My Letter to Judge William H. Brown (Ret.) on the ABI Commission on Consumer Bankruptcy

May 4, 2017

by email

ConsumerCommission@abiworld.org

Hon. William H. Brown (Ret.)

The ABI Commission on Consumer Bankruptcy

 

Re:

Statement for Consideration

First Public Meeting, May 6, 2017

 

Dear Judge Brown,
Please submit this Statement to the ABI Commission on Consumer Bankruptcy at the upcoming meeting on May 6, 2017.   The following are my comments to the ABI Commission “recommending improvements to the consumer bankruptcy system that can be implemented within its existing structure.”  These suggestions are mine and not those of any consumer bankruptcy organization.   I have practiced consumer bankruptcy, primarily from the debtor side, for most of my 37 years of practice of law.  My personal resume is attached hereto as Exhibit “A.” 

I offer no scientific support below for my views, just my observations after personally filing or overseeing the filing of about 1,200 consumer cases over the past 30 years or so.

The below suggestions are primarily procedural in nature and do not include the big questions such as whether the debtor should be able to modify his home loan, and the ridiculous notion of paying the auto loan in full no matter what the auto is worth.

A.   Means Test

The means test set forth in section 707(b) should be scrapped entirely.

  1. The means test does not accomplish anything.  While it purports to determine when a chapter 7 is an abuse, the only cases resulting in dismissal as an abuse under section 707(b) are cases that would have resulted in dismissal under pre-BAPCPA law anyway.  But it adds a lot of work to preparing the schedules and giving the proper advice to the prospective debtor.
  2. The means test form is impossible to complete accurately without a sophisticated computer forms system.   This prevents people from filing their own chapter 7 case and send many people to so-called “paid preparers” who have the computer programs.

B.   Credit Counseling

The requirement that an individual receive credit counseling before filing any petition should be scrapped.  Virtually 100% of the time we file any individual chapter anything, the counseling is completed within hours or even minutes before the petition is filed.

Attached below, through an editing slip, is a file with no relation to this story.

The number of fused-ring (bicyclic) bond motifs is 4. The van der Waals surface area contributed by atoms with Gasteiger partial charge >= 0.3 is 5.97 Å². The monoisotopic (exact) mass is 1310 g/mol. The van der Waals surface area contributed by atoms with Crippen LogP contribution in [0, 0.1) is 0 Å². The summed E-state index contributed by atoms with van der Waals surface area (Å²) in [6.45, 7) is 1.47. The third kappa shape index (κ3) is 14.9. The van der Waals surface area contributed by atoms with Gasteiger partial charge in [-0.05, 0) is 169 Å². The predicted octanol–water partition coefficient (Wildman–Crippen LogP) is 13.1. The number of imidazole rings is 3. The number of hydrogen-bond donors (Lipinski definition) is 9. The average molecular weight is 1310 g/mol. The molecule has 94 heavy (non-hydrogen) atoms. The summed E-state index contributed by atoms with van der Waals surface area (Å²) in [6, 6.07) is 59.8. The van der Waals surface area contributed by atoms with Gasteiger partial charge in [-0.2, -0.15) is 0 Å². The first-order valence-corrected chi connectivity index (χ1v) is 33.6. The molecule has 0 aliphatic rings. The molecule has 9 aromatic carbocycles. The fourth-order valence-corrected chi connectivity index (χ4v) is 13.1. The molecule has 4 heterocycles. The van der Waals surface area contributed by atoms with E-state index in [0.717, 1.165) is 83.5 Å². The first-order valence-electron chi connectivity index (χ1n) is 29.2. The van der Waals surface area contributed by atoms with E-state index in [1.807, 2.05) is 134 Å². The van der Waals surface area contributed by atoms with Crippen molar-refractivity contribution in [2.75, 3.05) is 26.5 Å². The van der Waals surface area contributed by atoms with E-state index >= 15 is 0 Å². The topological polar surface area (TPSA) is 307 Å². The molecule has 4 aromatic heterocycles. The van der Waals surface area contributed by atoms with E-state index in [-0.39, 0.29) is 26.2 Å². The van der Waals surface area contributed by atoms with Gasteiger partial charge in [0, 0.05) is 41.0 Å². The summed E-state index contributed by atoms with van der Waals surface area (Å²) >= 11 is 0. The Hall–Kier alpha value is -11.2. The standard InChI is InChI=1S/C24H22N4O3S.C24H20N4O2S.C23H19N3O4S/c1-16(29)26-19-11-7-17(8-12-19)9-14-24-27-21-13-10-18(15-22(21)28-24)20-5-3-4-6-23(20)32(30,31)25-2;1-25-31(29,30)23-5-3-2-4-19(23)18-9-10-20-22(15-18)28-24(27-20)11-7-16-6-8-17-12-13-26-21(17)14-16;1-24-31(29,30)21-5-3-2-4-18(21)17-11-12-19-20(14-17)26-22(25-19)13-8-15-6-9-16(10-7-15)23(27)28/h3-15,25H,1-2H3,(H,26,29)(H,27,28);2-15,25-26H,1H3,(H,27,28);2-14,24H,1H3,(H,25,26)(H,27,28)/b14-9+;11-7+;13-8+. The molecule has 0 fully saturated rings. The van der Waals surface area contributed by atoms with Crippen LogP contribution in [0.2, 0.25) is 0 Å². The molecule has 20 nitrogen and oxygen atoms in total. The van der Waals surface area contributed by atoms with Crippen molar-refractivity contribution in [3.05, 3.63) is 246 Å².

C.   Attorney’s Fees in Chapter 7

Attorneys should be allowed to collect attorney’s fees after the chapter 7 case is filed.  Many attorneys would take a smaller down payment if they could collect the remainder of the fees later.  This would reduce the number of chapter 13s filed since many chapter 13 cases are “fee only” cases, that is, the only creditor paid postpetition is the attorney.   This would also reduce the number of pro per chapter 7s because people would be more likely to find an attorney they could afford.

D.   Eligibility Limits in Chapter 13

I have personally filed about 150 individual chapter 11 petitions since the beginning of 2012.  My office has been successful in getting a plan confirmed in about half of the cases that are not still pending.  I estimate that half of those petitions would have been filed as a chapter 13 except that the client was over the liability limits for eligibility for chapter 13 and thus filed a chapter 11.  The costs in terms of attorney’s fees for individual chapter 11s is several times more than chapter 13.

E.   Treatment of Student Loans in Chapter 13

Student loans are unsecured debts and are nearly always non-dischargeable.  Yet the loan is not a priority and thus may receive only a pro-rata share of the plan payment dedicated to unsecured creditors.  The result is that only a portion of the debt is paid under the plan and when the plan is completed, three to five years later, the debtor owes more to the lender than he owed when he filed the case.  This is intolerable.

F.   Student Loans – Modify the Brunner Test